CÍRCULO is a game that involves a very simple mechanical force, pressure, but the results, always surprising, seem haphazard.
The circular ring is placed on a table, and different pieces will be put inside without any order or position. Then, the combination is pressed turning the screw. The pieces are moved by the pressure until they fit and the screw stops. When lifting the ring, it may happen that some parts fall down; those which remain inside will form figures that will surprise us.
Chaos, randomness and balance end up composing an image that has been generated by the application of a mechanical force. It is a physical experiment and, at the same time, a poetic and artistic experience, and also a game. The result, unpredictable, is a piece of “abstract art”; what makes us to think that this type of art handles, specially the feelings of strangeness, which has to do with something we cannot span only with logical reasoning. It is also possible to try pre-designed compositions, more or less daring, or more or less ordered, causing very different results according to the intention of the player.
Author: Javier Bermejo. Made by: PICO PAO
31 × 32 × 2.7 cm
Pieces: Poplar Wood painted.
Case: Poplar Wood and MDF wood.
The tightrope walker balances over the precipice, risking life and limb as he walks over the thinnest of threads. They are not actors; rather, they relive what is essentially their life away from the wire. We are all tightrope walkers, though some more than others. Whether we are aware of it or not, we are all balanced on the edge. That is what they are trying to tell us.
The game of the arches could also be called the game of strokes. Each piece is a line that can make drawings in the air, i.e. three-dimensional drawings. Drawing lines in the air and marveling at the forms that are created, pushing the boundaries of balance, interpreting the unexpected abstract and figurative forms that emerge... this is what the game consists of.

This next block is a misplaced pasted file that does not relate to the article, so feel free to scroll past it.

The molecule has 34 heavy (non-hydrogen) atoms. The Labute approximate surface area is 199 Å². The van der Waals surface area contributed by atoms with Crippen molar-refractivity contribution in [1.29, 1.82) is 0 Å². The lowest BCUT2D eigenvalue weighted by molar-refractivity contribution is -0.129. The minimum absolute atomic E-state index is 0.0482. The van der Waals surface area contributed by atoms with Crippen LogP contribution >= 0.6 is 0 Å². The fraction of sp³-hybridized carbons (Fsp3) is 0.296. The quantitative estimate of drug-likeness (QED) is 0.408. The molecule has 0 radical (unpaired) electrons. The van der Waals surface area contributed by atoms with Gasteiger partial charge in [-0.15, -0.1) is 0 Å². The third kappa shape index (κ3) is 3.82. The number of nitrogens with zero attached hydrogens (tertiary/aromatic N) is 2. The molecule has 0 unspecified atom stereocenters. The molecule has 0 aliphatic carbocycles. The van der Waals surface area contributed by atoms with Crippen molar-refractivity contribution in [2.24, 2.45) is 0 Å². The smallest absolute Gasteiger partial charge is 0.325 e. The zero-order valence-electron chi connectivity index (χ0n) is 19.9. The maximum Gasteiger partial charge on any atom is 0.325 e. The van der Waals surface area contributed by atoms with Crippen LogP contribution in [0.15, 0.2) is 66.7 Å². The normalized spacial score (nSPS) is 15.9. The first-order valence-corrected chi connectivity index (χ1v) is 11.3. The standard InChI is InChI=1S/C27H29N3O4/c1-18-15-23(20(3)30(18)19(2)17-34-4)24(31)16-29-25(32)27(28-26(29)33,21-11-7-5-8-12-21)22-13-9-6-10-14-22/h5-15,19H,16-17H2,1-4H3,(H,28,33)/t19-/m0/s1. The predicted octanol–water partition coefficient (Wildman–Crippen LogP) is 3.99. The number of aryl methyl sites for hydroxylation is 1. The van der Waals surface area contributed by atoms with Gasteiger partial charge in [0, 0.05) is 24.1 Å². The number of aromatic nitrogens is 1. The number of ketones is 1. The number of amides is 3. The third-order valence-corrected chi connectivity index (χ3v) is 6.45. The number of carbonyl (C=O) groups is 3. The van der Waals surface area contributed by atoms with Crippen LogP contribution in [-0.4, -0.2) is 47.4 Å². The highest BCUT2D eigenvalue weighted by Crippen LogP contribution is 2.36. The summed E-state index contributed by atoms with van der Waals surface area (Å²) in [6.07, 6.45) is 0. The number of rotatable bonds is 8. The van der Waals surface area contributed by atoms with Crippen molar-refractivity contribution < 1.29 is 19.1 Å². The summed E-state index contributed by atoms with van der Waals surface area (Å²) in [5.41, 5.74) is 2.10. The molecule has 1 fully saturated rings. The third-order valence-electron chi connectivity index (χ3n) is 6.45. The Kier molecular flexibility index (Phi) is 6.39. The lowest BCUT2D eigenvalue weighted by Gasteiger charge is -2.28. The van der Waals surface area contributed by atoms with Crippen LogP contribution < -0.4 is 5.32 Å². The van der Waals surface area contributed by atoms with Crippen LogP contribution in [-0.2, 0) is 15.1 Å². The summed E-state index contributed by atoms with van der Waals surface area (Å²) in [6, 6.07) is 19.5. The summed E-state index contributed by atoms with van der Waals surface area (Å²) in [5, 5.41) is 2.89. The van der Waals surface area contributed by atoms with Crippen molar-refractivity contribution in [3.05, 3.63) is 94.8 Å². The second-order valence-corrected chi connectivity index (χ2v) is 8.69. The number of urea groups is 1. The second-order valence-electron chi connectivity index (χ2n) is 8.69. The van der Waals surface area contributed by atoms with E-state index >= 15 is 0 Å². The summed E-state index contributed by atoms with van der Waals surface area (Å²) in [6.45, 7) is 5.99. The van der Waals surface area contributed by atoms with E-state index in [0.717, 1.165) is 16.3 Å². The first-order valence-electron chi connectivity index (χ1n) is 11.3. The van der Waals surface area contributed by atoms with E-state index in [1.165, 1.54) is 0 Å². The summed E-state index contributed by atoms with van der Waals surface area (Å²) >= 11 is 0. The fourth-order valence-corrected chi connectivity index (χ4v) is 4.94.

How do you play Tangram?
Tangram is no ordinary puzzle. The placement of the ‘tans’ and the observation of the figures come together to confer an aura of enigma and magic to the game, giving the Tangram its own special place in the world of puzzles and riddles. The possibilities that it provides for our imagination are virtually infinite. Much like when we put together a collage, the individual pieces of a Tangram lose their identity and appear before our eyes, magically, as part of a new form.
This forest, resembling a bookshelf, includes a wide variety of woods and is made up of 51 pieces, each engraved with the name of the tree that it came from.
The games are limited editions, as they come from the remains of trees that we, together with numerous friends and collaborators, have collected and preserved over time, with a wish to extend their lives. This means that when the wood from one particular tree has been used up, we carry on with that of another tree, making each set and series truly unique.